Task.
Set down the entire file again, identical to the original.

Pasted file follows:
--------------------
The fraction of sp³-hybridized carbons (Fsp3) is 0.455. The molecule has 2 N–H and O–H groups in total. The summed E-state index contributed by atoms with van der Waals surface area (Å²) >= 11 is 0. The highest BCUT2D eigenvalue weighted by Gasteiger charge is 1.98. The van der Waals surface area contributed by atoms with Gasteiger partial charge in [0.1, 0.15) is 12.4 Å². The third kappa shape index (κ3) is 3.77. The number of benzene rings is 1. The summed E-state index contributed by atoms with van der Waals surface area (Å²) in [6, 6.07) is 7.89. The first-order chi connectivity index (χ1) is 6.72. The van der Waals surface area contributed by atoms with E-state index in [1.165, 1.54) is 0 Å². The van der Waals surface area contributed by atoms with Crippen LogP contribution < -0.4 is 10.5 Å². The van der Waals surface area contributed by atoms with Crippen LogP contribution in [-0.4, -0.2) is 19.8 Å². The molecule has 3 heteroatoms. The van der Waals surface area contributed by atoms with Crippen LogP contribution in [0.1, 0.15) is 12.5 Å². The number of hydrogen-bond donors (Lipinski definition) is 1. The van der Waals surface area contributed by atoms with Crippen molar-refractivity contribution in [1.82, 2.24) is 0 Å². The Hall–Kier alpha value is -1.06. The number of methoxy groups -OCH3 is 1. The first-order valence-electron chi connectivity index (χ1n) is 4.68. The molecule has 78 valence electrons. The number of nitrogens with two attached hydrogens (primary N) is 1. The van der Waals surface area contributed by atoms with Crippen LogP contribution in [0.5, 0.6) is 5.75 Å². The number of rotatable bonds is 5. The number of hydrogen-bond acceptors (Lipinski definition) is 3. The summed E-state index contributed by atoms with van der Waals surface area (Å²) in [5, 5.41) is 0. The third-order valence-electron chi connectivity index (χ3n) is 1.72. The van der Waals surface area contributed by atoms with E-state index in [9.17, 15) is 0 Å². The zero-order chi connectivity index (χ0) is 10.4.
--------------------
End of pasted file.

The fraction of sp³-hybridized carbons (Fsp3) is 0.455. The molecule has 2 N–H and O–H groups in total. The summed E-state index contributed by atoms with van der Waals surface area (Å²) >= 11 is 0. The highest BCUT2D eigenvalue weighted by Gasteiger charge is 1.98. The van der Waals surface area contributed by atoms with Gasteiger partial charge in [0.1, 0.15) is 12.4 Å². The third kappa shape index (κ3) is 3.77. The number of benzene rings is 1. The summed E-state index contributed by atoms with van der Waals surface area (Å²) in [6, 6.07) is 7.89. The first-order chi connectivity index (χ1) is 6.72. The van der Waals surface area contributed by atoms with E-state index in [1.165, 1.54) is 0 Å². The van der Waals surface area contributed by atoms with Crippen LogP contribution < -0.4 is 10.5 Å². The van der Waals surface area contributed by atoms with Crippen LogP contribution in [-0.4, -0.2) is 19.8 Å². The molecule has 3 heteroatoms. The van der Waals surface area contributed by atoms with Crippen LogP contribution in [0.1, 0.15) is 12.5 Å². The number of hydrogen-bond donors (Lipinski definition) is 1. The van der Waals surface area contributed by atoms with Crippen molar-refractivity contribution in [1.82, 2.24) is 0 Å². The Hall–Kier alpha value is -1.06. The number of methoxy groups -OCH3 is 1. The first-order valence-electron chi connectivity index (χ1n) is 4.68. The molecule has 78 valence electrons. The number of nitrogens with two attached hydrogens (primary N) is 1. The van der Waals surface area contributed by atoms with Crippen LogP contribution in [0.5, 0.6) is 5.75 Å². The number of rotatable bonds is 5. The number of hydrogen-bond acceptors (Lipinski definition) is 3. The summed E-state index contributed by atoms with van der Waals surface area (Å²) in [5, 5.41) is 0. The third-order valence-electron chi connectivity index (χ3n) is 1.72. The van der Waals surface area contributed by atoms with E-state index in [9.17, 15) is 0 Å². The zero-order chi connectivity index (χ0) is 10.4.